I’ve always preferred the more linear entries in to The Legend of Zelda franchise: Ocarina of Time, Twilight Princess, and etc. But somehow Skyward Sword passed me by when it was originally released for the Wii in 2011. The thing I loved most about entries such as Ocarina of Time was the dungeons and contained areas, each with different themes in which you worked your way through various puzzles and enemies that culminate in uniquely designed boss fights which test the player in different ways. As much as I loved Breath of the Wild and its open world freedom, I did miss this aspect of older Zelda games. So when I heard that Skyward Sword, which is similar to the entries I adore, was getting an HD remaster for the Switch, I was right on board.
The Legend of Zelda’s long running story has admittedly baffled me at times. I mostly take in the games on their own merit as self-contained stories but discovering Skyward Sword is chronologically the first entry in the overarching tale, even being called by some as the origin of the Zelda universe, presented a brilliant opportunity to try and better understand it as a whole. As is tradition, the player assumes the role of Link, this time as a knight in training in Skyloft, a city above the clouds. Link finds himself the wielder of a powerful, mythical sword and once more embarks on an adventure to save Zelda that sees him descend below the clouds to the surface world.
The start of the game introduces a lot of memorable characters, such as Groose, Skyloft’s resident jock and bully. He gives the game some humour which has often been attempted by Nintendo, but not often successfully. Also introduced is the villainous Lord Ghirahim. who is spine tinglingly creepy, seriously this guy is as weird as they come. A character who I don’t like as much is Fi, an entity within Link’s sword who acts as his guide. If you thought Navi was annoying in Ocarina of Time, then you are in for a horrible surprise. Fi consistently interrupts the flow of the game, her annoying voice is most unwelcome especially when she is telling the player mechanics that we have literally just watched unfold on screen. She might be the most annoying side character I’ve ever experienced, and not just in the Zelda series.
Skyward Sword has a very slow start. It takes a long time for things to actually get going and the opening hours are often tedious at best and mind numbingly boring at its worst. It feels like the longest tutorial in videogame history. It also features the most dialogue I’ve ever seen in a Zelda game. I can handle this in the likes of Metal Gear, where there are fully voice acted conversations, but when you’re literally reading text box after text box of pure filler dialogue, it becomes a chore and I found myself skipping a lot of it. The pace begins to pick up when you’re finally on the surface and make your way to the first temple but this excitement is short lived. Before tackling the temple, you are subject to more menial tasks to actually open it, which takes what little wind there was in the game’s sails completely out of it. The temples themselves are a highlight. Fans of Zelda can expect the usual puzzles, gadgets and a variety of enemies to defeat. The boss fights as usual are excellent, each requiring its own unique method to defeat.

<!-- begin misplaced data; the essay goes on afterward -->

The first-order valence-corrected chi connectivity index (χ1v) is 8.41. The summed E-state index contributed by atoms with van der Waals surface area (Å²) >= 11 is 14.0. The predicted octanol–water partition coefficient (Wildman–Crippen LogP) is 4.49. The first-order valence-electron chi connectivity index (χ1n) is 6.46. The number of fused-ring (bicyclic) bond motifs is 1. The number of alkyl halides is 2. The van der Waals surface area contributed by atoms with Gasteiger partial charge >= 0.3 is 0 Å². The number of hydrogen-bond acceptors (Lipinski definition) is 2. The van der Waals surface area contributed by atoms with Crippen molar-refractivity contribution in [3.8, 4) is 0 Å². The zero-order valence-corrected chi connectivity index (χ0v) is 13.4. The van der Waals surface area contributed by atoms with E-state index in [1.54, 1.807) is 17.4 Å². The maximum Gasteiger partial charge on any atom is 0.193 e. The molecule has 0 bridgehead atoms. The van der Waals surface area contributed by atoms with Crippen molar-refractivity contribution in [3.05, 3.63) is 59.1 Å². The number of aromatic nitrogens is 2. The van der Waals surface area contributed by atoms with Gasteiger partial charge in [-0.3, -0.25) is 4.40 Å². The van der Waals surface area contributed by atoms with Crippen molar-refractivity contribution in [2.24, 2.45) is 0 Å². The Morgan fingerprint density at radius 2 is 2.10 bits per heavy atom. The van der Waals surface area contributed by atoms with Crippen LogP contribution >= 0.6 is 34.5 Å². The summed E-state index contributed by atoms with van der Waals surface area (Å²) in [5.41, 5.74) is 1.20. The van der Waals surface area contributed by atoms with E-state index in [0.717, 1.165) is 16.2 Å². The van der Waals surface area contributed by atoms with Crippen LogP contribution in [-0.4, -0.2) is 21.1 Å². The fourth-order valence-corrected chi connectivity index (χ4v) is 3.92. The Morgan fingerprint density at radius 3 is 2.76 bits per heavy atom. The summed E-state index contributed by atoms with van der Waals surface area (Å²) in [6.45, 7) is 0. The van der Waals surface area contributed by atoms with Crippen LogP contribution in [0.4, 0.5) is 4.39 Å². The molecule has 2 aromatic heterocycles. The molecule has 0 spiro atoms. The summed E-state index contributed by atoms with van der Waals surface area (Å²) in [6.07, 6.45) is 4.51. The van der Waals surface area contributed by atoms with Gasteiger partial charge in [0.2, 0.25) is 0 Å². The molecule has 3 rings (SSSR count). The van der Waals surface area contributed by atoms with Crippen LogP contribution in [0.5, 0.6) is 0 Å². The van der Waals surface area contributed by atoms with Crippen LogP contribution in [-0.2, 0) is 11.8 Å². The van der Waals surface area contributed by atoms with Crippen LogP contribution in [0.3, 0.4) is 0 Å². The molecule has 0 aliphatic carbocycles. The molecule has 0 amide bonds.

My biggest gripe with Skyward Sword HD is the control system. I know this was originally a Wii title, so I gave it the benefit of the doubt and played with motion controls for the first few hours and it handles woefully. What motion the game wants you to do often doesn’t translate to the action that’s being described on screen. It’s incredibly frustrating and I would’ve thought any old issues from the game would have been ironed out in its HD re-release but I was mistaken. Sadly, switching to the analogue controls isn’t much better. Players use the right analogue stick as a means to swing Link’s sword, but it just doesn’t work well. You’ll find yourself swinging the sword aimlessly while taking damage from enemies. Another massive issue is the camera. In analogue mode you must hold in the L trigger while rotating the analogue stick to change the camera, I am not joking when I say this is one of the most annoying camera systems I’ve ever used in a game. I really don’t understand why they couldn’t have stuck with the traditional control system in almost all 3D Zelda titles, as what they have done seriously impacts the enjoyment of the game.
Thankfully, the HD release does have its highs to counter the lows. The graphics are great. You can tell it is a remaster, but the art style is unique enough that it stands out amongst some other Zelda games. Environments are familiar to the average fan, with fire, forest, water and desert areas which are stalwarts in the franchise being present. The story is compelling as well. I was fully invested in it and at times it was the only thing making me continue with the game through the frustration of the controls, because I wanted to see how things will play out.
Skyward Sword HD is enough of a Zelda game that fans of the series will still have a good time playing it. With a strong story and characters that stand out, there is still fun to be had despite the god awful controls that do their best to ruin what would’ve been an outstanding game had it adhered to traditional gameplay mechanics.
The Legend of Zelda: Skyward Sword HD – Review
You better have to choose if it’s worth spending your spare cash, because it might not be the game for you and it might be for others.